By the time you read this version 1.10 should be just being released, so make sure that you have returned your registration forms so that you will be updated immediately. To whet your appetite, some of the new features are listed below.

Clicking with the right mouse button on the MIDI Velocity Display shows a slider for each of the track parameters. These sliders can be used to set the parameter values by dragging with the left mouse button, and their positions give a graphic display of the parameter settings. If used in single parameter mode, for instance for the volume parameter, the sliders will control and display the relative volumes of all active tracks, and can be used as a MIDI 'mixing desk'.

There are two new parameters in the Track parameters list: Chase Back and Channel Override. Chase Back is a comprehensive way of making sure that the data at the point of play is always up to date, for instance so that patch changes and volume levels will be set correctly wherever the track is started. One of four Chase Back set-ups can be separately assigned to each track, each of which state whether a MIDI message type should be updated when a new location is reached (Hunt) or when the sequencer is played (Play), and how many bars should be looked back on for each type of MIDI message.

The second new track parameter, Channel Override, lets any selected track be assigned to a particular MIDI channel, effectively overriding the routing specified by the MIDI devices. This is a quick way of sending MIDI out on a particular channel, without having to go to the Setup page and assign a device.

Version 1.10 will support The Digital Muse's new SMPTE and MIDI Out hardware. The SMPTE unit will write and read all four SMPTE standards, and will take an audio trigger input to enable syncing to live or recorded acoustic material. The MIDI Out hardware will provide four independent MIDI Outs, and allow assignment of MIDI Clock and MIDI Time Code separately to individual Outs.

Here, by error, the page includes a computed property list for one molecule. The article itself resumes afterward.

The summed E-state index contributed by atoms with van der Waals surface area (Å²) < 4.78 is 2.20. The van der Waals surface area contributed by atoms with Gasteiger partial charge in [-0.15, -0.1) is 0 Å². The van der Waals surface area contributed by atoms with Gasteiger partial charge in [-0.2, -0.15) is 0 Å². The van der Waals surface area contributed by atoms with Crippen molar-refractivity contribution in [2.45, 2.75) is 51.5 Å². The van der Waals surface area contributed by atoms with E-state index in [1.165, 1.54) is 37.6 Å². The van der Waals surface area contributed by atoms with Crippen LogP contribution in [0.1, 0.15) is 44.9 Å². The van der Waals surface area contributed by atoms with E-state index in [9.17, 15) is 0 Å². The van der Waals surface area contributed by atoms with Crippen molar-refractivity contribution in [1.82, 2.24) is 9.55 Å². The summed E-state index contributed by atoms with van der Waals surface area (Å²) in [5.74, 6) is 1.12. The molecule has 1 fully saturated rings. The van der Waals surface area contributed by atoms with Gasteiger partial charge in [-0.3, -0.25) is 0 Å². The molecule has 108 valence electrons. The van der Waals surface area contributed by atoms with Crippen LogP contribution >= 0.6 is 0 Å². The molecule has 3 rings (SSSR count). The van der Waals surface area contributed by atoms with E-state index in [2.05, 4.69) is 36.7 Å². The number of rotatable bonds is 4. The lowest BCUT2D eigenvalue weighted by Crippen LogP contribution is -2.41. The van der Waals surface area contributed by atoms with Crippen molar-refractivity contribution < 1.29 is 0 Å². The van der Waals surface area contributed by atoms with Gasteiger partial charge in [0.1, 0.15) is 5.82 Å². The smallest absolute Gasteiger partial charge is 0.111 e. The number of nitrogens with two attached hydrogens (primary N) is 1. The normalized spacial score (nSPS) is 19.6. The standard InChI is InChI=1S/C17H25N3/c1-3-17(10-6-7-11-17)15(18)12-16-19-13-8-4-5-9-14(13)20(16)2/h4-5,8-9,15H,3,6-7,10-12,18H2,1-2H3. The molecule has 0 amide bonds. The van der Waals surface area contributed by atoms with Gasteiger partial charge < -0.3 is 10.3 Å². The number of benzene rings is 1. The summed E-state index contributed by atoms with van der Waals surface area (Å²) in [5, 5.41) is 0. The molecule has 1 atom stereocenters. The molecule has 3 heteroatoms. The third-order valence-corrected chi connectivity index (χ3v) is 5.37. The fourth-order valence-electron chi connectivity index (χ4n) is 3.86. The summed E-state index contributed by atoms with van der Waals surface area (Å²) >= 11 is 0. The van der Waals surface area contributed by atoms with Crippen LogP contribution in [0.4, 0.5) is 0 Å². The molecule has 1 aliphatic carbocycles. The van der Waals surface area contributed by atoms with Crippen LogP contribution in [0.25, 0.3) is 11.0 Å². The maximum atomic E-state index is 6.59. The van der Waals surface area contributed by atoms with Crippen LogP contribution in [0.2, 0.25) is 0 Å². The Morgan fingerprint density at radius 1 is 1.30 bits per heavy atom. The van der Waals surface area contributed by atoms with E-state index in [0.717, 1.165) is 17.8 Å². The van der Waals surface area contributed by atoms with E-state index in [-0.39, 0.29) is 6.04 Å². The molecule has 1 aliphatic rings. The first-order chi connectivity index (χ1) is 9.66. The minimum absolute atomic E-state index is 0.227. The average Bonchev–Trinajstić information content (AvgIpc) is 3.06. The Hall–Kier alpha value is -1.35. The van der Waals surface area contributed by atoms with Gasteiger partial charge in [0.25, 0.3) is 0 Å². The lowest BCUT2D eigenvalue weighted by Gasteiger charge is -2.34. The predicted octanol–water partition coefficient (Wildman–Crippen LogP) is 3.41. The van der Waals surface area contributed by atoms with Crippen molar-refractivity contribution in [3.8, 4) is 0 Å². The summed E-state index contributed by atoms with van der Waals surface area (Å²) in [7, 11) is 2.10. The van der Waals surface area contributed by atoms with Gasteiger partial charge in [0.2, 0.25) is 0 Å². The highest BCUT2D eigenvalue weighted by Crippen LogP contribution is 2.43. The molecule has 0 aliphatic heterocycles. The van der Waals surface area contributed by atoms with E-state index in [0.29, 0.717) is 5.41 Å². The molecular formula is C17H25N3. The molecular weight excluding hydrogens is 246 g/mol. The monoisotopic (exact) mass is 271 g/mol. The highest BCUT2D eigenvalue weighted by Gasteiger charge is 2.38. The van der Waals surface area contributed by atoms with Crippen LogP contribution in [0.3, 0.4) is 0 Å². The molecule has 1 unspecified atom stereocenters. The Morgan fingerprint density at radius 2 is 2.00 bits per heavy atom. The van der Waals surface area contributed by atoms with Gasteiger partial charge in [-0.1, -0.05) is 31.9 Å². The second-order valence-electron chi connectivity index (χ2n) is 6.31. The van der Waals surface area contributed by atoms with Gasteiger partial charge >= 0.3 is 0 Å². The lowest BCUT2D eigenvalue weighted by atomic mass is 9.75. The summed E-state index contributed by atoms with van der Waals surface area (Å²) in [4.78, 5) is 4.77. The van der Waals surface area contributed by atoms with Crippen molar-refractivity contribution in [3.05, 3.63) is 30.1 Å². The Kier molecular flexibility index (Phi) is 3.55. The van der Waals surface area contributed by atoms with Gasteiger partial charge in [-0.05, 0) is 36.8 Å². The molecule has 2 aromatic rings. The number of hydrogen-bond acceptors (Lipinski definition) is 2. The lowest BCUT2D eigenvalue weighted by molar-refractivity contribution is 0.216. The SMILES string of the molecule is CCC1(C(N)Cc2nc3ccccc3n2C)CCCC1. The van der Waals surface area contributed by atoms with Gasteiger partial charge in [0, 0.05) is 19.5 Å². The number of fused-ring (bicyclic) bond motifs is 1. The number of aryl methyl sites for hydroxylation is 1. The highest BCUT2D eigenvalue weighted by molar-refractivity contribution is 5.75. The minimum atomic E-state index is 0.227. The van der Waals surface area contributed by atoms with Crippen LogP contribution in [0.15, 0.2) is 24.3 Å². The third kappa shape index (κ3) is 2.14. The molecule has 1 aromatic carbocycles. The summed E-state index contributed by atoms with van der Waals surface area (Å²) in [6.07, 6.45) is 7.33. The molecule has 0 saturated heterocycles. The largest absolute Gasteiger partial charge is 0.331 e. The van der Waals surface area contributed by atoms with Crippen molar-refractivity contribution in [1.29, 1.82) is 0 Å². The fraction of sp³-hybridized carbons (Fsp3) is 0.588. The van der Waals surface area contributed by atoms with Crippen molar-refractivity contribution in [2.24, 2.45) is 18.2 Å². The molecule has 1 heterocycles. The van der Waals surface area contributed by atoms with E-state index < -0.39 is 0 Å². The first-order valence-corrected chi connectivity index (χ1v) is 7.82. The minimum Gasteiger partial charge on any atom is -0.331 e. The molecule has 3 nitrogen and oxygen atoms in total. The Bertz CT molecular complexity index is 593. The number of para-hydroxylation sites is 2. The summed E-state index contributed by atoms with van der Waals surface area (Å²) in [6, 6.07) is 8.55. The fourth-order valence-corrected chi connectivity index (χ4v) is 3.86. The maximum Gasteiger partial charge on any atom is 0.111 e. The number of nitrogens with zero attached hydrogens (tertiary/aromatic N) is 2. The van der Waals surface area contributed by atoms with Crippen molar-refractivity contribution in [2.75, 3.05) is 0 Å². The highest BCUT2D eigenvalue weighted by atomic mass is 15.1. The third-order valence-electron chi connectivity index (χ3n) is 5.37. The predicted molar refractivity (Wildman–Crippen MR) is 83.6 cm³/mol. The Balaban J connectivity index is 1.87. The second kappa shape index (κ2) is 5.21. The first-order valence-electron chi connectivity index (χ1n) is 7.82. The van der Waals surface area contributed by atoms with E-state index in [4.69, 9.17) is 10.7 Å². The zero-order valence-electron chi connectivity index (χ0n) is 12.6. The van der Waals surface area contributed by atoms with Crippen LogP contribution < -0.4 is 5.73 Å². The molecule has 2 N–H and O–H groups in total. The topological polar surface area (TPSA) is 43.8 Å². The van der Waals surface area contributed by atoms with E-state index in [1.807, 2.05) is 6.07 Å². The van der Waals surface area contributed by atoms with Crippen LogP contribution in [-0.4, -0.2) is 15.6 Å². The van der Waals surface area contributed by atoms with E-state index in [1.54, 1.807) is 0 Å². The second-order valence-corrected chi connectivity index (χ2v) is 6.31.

Users of Prodigy, the new entry-level version of Virtuoso, will probably already know that their Prodigy music files can be loaded into Virtuoso, should they upgrade, but they may also be interested to know that Virtuoso files can be loaded back into Prodigy. As long as only 32 tracks (or fewer) are used in the Virtuoso file - this is the maximum number of tracks available within Prodigy - the file will be accepted. Of course, the data will be played at Prodigy's lower clock resolution of 120 ppqn (pulses per quarter note), rather than the 480 ppqn of Virtuoso.

Some of you may have had trouble editing notes that are particularly short. It is common, and very effective, to use short note lengths to produce clipped or damped sounds, such as guitar sounds or sequenced arpeggios, but this can make picking up and dragging such short notes very fiddly. It is much easier to use the Zone Edit page to lengthen the notes a little before you edit them, and then to shorten them to one or two clocks in length once the note values have been set correctly. If the track contains some short and some long notes, set the Length parameter in the note selection box to cover only the short notes, so that you do not affect the length of the longer notes.